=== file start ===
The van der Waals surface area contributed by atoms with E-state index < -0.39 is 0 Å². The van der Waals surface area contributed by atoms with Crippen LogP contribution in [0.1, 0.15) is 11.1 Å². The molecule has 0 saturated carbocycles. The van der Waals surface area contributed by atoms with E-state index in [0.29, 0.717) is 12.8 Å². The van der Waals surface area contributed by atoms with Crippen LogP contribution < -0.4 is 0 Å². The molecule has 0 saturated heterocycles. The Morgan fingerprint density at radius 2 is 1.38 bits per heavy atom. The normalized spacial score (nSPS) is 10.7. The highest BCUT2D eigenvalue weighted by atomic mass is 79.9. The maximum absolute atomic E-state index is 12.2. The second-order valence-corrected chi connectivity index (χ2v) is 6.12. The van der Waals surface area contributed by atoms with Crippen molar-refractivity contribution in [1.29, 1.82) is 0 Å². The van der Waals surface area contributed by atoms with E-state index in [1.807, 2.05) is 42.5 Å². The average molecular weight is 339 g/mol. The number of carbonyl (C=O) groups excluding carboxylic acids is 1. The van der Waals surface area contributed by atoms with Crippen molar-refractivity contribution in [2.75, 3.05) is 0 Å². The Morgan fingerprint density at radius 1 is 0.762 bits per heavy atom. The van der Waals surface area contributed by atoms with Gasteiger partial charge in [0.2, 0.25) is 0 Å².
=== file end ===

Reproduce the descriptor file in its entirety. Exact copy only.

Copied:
The van der Waals surface area contributed by atoms with E-state index < -0.39 is 0 Å². The van der Waals surface area contributed by atoms with Crippen LogP contribution in [0.1, 0.15) is 11.1 Å². The molecule has 0 saturated carbocycles. The van der Waals surface area contributed by atoms with E-state index in [0.29, 0.717) is 12.8 Å². The van der Waals surface area contributed by atoms with Crippen LogP contribution < -0.4 is 0 Å². The molecule has 0 saturated heterocycles. The Morgan fingerprint density at radius 2 is 1.38 bits per heavy atom. The normalized spacial score (nSPS) is 10.7. The highest BCUT2D eigenvalue weighted by atomic mass is 79.9. The maximum absolute atomic E-state index is 12.2. The second-order valence-corrected chi connectivity index (χ2v) is 6.12. The van der Waals surface area contributed by atoms with Crippen molar-refractivity contribution in [1.29, 1.82) is 0 Å². The van der Waals surface area contributed by atoms with E-state index in [1.807, 2.05) is 42.5 Å². The average molecular weight is 339 g/mol. The number of carbonyl (C=O) groups excluding carboxylic acids is 1. The van der Waals surface area contributed by atoms with Crippen molar-refractivity contribution in [2.75, 3.05) is 0 Å². The Morgan fingerprint density at radius 1 is 0.762 bits per heavy atom. The van der Waals surface area contributed by atoms with Gasteiger partial charge in [0.2, 0.25) is 0 Å².